But we’re getting ahead of ourselves here, what the hell is the show about? We meet the newly minted Mrs. Maisel at her wedding reception in the mid 1950s. She’s holding court doing a speech, it’s a big reception, she regales us with tales of the courtship of her husband while she was at college. We learn a lot in that opening scene, we learn Midge as we will come to know comes from a well off family, is educated, likes to perform to an audience and is a passionate individual not ready to conform to society’s expectations and always up for a laugh. Its important that we meet Midge right at this moment in her life. This is supposed to be her crowning achievement, she’s graduated, gotten married to a good man and is going to pump out 3 kids by 30 and be a good mother and wife in a well to do family. Except well none of that is going to happen and what is going to help this young, intelligent, witty and ambitious woman survive the ordeals ahead is everything we see she is in these opening moments.
Midge is going to be a stand-up comic and God help me I know this is true – she is going to be a star. To become the Marvelous Mrs. Maisel, Midge’s life possibly has to get blown up because without that she doesn’t come to realise she has been living a lie and possibly the biggest lie of them all that she is happy in a life that she was not meant to live.
I don’t want to give too much away but Midge’s husband walks out on her and the first season is about dealing with the repercussions of that. We meet both families and their friends and personalities of the late 1950s underground comic scene (fyi Luke Kirby as Lenny Bruce is brilliant). You can tell a lot about a show by how much energy is put into the supporting characters. People with one scene that serve a purpose are given wit and charm and a whole lived in history thanks to the writing and the wonderful performers. There are throw away scenes that are some of the best in the series and then other laughs that make you nod and reflect yes that’s so much like so and so.
Out of the terrific ensemble cast, I want to give a shout out to Marin Hinkle as Midge’s mother Rose who is so subtle in her delivery. However even more than that, this show made me realise how much of a national treasure Tony Shalhoub is. I first noticed Shalhoub years ago as a tough FBI agent in The Siege (a change of pace for him as he was already established as a comedy sitcom star) and then I saw him as a laid back space travelling actor in Galaxy Quest. Here… he is Dad and he makes you smile and cry in equal measure. Like all fathers he is far from perfect, but he’s pretty close if you know what I mean. Hinkle and him give gravitas to scenes that are elevated by their presence and deliver pitch perfect comic timing to all the others.
Lead Rachel Brosnahan as Midge had been cast in some prominent roles in House of Cards and The Blacklist but here she gets to be the star and she makes the most of it. Midge is not perfect, she likes the spotlight a bit too much and drinking might be an issue down the road but for the most part she is quick witted, resilient, optimistic and giving to others. Something that I admire deeply about her is how she stands up for herself and keeps pursuing goals. You can’t make it in this business if you can’t roll with some heavy punches.
I think what I love most about the show is at the centre of it are two women with an impossible big dream who chase it because they’ve got nothing to lose. Alex Borstein plays Susie Myerson who sees Midge perform stand-up comedy and decides to become her manager although she’s never been a manager before in her life. The juxtaposition of these two is regularly played up in the show with great results. Midge is well dressed in fashionable outfits and has her looks regularly commented upon. Susie dresses like a man and gets mistaken for one or even just ignored. Midge comes from a lot and is about to lose a lot of it forcing her to show a new independence she has always inherently had. Susie has come from nothing and so had nothing to lose but upsets the stability of the life she had established for herself by deciding to chase something larger. They’re both betting on the other to come through for them in a big way and they’re doing it because they believe in each other and doesn’t that just make your heart soar.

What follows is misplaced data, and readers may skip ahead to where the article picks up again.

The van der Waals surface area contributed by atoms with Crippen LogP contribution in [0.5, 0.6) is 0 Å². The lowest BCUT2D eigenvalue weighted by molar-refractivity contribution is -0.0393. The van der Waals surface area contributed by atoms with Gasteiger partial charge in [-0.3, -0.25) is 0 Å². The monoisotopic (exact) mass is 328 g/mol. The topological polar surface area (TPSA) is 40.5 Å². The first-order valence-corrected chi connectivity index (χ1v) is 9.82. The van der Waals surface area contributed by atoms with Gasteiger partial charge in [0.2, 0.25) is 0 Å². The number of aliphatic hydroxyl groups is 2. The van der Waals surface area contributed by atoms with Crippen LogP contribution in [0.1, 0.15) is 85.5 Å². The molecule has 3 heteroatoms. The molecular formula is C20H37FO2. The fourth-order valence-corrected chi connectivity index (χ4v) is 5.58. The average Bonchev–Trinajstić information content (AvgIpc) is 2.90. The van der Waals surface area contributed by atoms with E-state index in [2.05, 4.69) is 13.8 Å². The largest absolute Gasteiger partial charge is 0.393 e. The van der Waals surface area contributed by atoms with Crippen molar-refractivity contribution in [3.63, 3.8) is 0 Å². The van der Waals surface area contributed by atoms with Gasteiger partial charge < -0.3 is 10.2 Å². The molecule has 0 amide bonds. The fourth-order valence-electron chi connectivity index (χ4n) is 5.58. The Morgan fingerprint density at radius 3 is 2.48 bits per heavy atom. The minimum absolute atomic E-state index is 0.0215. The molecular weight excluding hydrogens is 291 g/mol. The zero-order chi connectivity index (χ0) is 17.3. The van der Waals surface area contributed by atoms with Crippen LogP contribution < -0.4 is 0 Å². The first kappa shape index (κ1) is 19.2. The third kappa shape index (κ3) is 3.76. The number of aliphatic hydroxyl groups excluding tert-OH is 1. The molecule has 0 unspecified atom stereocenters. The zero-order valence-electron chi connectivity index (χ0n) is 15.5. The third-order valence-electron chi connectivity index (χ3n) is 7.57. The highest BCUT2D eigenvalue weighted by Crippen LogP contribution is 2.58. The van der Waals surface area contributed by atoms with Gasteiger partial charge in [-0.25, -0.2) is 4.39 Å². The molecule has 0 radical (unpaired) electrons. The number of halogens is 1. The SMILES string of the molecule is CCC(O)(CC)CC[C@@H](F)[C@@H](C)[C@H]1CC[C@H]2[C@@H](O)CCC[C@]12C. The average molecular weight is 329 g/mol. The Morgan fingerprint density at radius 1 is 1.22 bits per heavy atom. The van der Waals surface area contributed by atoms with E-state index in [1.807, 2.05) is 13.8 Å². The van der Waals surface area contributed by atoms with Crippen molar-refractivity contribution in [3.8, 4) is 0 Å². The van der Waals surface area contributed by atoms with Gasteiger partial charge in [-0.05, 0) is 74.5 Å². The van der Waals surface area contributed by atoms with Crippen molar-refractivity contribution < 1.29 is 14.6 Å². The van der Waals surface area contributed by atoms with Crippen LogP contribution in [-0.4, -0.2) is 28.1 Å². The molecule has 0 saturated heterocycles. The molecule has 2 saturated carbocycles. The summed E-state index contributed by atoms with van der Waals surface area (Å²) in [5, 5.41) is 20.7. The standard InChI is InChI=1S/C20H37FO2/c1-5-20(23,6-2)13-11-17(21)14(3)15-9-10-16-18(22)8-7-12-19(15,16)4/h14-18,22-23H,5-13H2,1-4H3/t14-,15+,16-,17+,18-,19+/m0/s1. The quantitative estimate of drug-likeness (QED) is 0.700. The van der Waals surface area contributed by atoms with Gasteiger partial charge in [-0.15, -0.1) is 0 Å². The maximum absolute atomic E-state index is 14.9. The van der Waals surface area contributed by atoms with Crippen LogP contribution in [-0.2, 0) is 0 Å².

The most recent season three ended with a setback for the two as they looked up at a plane rising into the New York skyline with their dreams seemingly on board leaving with it. All I could think was, “they’ll be okay, they’re gonna make it, they’re together.’
The production values are big for a TV show and there are lots of neat ways they frame things, take for example how a trip from New York to Paris is represented. The sound track is wonderful, fans of The Gilmore Girls (a show I missed but had a well off family at the centre of it, whip smart dialogue and establishing tracking shots that panned around a set and was also run by Amy Sherman Palladino) will recognise the work of the Palladinos here (her husband Daniel works on her shows too) but I think this might even be a show for people who didn’t appreciate Gilmore Girls.
There are flaws, Midge’s children only seem to be around when it is important to the plot, sometimes I wonder if favorite characters are consistently drawn or if we spend a little too many episodes in a setting because they’ve shelled out the budget for it and damnit now they’re going to make the most out of it. Catskills and Miami anyone?
Yet it is a series that grows on you, pays off little bread crumbs it left for you a million years ago. Truths that rarely go spoken but give so much satisfaction when they’re said at the height of a pivotal scene by a character. Sometimes this show is so good it warms your heart-it really does. The Marvelous Mrs. Maisel is my favourite TV show and you should definitely see it.